How to Remove Wallpaper

Getting yourself out of a sticky wallpaper situation isn't as hard as it sounds.

With many of us spending a lot more time at home these days, it might be time to get rid of that trendy-at-the-time wallpaper you can't stand to look at any longer. A seemingly daunting task, removing wallpaper is actually easier than you think. Below, we give you a step-by-step guide on how to remove wallpaper, depending on which wallpaper type you're dealing with.

How To Remove Wallpaper

The basics for removing wallpaper are always the same: To remove paper from your wall, use hot water in a spray bottle and wallpaper remover solvent (such as Zinsser 2488 DIF Fast Acting Spray Wallpaper Stripper ($16, or a liquid fabric softener, wait, and peel with a scraper. That being said, not all wallpapers are alike, and neither are the walls.

There are two types of wallpapers that you might be removing, as well as two types of walls you'll be removing from—there's vinyl wallpaper versus paper wallpaper, and plaster walls versus drywall.

"All wallpaper consists of two layers glued together," explains Malka Helft, a New York-based interior designer and founder of Think Chic Interiors. "The outer (visible) layer can be either vinyl or paper, while the inner layer which is glued to the wall is always paper."

If the outer layer of your wallpaper is vinyl, it will simply peel off the wall in nice large sheets, revealing the paper layer underneath. "Find a loose corner or create one by making a cut in the vinyl, and pull," suggests Helft. "Now you are left with a single layer of paper, which is far easier to remove than two."

If your wallpaper is paper, it will take a bit longer to remove, simply because you are removing two layers of paper instead of one.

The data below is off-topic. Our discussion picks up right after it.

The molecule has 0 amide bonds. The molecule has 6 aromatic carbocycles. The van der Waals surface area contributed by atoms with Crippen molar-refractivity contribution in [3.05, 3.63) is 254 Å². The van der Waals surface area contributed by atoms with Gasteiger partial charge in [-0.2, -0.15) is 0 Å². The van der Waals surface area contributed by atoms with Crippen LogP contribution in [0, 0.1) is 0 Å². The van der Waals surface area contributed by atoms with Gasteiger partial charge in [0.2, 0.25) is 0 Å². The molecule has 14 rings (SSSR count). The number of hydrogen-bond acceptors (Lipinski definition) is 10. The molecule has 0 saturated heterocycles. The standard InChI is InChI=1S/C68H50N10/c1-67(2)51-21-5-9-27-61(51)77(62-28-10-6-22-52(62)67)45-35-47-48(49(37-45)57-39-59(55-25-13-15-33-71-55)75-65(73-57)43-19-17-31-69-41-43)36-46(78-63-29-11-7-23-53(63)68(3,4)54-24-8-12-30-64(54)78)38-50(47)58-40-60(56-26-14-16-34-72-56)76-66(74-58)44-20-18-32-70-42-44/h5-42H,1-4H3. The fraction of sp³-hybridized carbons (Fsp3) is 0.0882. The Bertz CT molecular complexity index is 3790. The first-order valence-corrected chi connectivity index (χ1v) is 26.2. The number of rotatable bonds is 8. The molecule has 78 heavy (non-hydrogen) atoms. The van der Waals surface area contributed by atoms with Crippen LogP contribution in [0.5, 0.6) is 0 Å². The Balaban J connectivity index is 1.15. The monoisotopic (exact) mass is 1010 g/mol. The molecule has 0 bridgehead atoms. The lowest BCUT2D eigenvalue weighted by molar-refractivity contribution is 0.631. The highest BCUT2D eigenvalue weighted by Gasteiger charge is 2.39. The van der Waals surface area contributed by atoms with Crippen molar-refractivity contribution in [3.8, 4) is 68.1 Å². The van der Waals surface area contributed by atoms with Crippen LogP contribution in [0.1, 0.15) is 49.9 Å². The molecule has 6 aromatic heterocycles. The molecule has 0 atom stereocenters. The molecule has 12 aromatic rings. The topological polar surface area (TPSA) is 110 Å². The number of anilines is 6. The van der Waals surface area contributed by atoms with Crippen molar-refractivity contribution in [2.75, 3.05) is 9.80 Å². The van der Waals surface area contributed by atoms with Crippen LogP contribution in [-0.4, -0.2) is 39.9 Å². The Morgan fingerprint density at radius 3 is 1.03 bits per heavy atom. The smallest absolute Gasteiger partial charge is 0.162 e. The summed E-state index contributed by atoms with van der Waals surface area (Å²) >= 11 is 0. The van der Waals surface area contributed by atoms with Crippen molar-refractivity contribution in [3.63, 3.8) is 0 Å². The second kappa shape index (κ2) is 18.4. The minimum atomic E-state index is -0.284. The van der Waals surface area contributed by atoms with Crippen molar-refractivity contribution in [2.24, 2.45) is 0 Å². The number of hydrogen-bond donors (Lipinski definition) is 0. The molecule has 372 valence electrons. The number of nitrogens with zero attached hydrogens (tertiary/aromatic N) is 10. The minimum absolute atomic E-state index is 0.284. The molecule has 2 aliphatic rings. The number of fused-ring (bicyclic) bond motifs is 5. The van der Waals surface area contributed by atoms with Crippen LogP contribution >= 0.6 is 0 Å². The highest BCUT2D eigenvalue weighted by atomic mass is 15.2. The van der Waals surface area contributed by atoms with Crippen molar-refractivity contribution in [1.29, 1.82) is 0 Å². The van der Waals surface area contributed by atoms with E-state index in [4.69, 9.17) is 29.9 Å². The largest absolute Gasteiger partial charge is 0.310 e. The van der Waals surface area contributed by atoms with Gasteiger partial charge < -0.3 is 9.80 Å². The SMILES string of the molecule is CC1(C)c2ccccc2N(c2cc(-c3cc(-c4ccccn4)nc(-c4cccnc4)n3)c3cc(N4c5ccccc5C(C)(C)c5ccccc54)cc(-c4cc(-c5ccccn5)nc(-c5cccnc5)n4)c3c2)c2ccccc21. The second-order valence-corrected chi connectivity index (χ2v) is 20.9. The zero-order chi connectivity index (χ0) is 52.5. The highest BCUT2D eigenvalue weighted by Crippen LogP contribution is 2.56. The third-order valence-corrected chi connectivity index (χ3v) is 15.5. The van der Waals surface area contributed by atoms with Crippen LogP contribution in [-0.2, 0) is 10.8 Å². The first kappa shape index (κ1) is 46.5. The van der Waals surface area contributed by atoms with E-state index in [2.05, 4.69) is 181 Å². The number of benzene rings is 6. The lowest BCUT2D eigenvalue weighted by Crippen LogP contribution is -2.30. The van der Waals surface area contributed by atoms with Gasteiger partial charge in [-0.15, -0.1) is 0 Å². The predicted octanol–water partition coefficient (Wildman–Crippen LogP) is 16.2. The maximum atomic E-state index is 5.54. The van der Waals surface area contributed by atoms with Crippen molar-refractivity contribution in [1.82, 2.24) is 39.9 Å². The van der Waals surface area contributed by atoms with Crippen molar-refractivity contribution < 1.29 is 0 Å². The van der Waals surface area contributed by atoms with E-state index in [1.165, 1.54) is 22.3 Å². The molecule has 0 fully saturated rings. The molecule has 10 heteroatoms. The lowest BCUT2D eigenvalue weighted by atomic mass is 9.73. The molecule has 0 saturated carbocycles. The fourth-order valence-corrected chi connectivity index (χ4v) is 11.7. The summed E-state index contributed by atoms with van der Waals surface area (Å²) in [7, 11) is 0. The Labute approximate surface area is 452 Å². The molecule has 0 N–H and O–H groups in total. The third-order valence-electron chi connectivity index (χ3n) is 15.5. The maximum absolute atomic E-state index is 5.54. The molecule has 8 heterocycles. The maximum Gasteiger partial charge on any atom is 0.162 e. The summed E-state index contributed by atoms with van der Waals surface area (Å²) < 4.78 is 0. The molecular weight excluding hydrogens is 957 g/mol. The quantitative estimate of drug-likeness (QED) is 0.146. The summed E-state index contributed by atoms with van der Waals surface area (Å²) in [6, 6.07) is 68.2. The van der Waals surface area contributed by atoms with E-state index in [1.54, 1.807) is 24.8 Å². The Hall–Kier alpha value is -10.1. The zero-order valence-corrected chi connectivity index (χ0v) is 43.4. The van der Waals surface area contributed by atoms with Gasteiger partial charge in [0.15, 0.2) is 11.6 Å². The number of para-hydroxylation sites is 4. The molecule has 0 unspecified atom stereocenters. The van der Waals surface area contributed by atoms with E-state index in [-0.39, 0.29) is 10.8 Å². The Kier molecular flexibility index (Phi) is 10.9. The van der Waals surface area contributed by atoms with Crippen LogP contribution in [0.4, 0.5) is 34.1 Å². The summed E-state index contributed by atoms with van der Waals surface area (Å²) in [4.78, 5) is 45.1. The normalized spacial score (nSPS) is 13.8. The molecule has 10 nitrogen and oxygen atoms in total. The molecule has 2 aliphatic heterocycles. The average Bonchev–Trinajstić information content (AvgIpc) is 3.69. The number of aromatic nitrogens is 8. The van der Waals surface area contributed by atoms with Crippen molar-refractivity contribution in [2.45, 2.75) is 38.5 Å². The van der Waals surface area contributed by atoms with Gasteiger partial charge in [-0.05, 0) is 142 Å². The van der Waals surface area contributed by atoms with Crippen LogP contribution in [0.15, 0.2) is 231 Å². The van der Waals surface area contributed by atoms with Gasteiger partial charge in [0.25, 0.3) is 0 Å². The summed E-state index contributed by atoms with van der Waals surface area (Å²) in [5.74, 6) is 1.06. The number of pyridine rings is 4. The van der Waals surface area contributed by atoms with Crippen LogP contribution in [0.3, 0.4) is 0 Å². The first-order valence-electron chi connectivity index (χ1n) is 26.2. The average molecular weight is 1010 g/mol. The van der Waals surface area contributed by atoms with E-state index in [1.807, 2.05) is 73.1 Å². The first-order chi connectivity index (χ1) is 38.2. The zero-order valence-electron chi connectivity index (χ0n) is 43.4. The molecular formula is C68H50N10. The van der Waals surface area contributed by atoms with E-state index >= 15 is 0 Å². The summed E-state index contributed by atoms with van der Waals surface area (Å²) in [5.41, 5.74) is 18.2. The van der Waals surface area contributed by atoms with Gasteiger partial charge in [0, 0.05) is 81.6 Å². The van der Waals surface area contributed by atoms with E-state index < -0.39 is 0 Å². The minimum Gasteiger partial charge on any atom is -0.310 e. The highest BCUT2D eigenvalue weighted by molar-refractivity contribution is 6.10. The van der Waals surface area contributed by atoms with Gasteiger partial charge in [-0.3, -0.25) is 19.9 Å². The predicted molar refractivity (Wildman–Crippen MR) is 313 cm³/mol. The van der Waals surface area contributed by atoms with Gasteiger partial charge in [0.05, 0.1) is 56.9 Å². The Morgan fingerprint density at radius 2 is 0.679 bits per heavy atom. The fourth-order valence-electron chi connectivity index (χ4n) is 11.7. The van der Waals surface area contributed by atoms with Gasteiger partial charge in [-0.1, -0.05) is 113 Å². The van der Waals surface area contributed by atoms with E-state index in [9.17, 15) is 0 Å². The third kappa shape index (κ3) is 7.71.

Step-by-Step Guide

  1. "I suggest buying a wallpaper remover scoring tool—you can find it in any Home Depot," says Helft. "Run the scoring tool over the paper, and there is no need to apply much pressure." The goal is to create tiny punctures that will help absorb the moisture you will be applying.
  2. Next, fill a spray bottle with hot water (make sure it is not too hot to the touch or you will not be able to hold the bottle) and add some solvent such as DIF or fabric softener in a ratio of 3/4 water to 1/4 solvent. Then, start spraying the wallpaper. "Try to get it as wet as possible and then give it five minutes to sit," suggests Helft.
  3. Then, grab a scraper, find a loose corner, and start pulling off the top layer of paper. "If all goes well, it will pull off in large sheets," says Helft.
  4. Now you are left with the bottom layer that's glued to the wall. "No need to puncture, just refill the bottle with the solution making sure it is hot, spray, wait, and start scraping off," suggests Helft. "Once all wallpaper has been removed, use a warm damp cloth to wipe off any excess glue remaining on the wall."

Plaster Wall vs. Drywall

The wallpaper removal process is identical in both cases, but the result may vary depending on the state of the house and the walls. "If you live in an old home with old wallpaper, it may have been applied to conceal a crumbling plaster wall," explains Helft. "You might also find that there are several layers of wallpaper on the wall, applied by previous homeowners as support, rather than mending the crumbling walls."

If the wallpaper feels lumpy before removal, Helft suggests protecting the floors with plastic and preparing yourself for some unpleasant surprises. "If after the wallpaper is removed, you find a wall in need of repair, you will need to skim coat the wall prior to any new application," she says.

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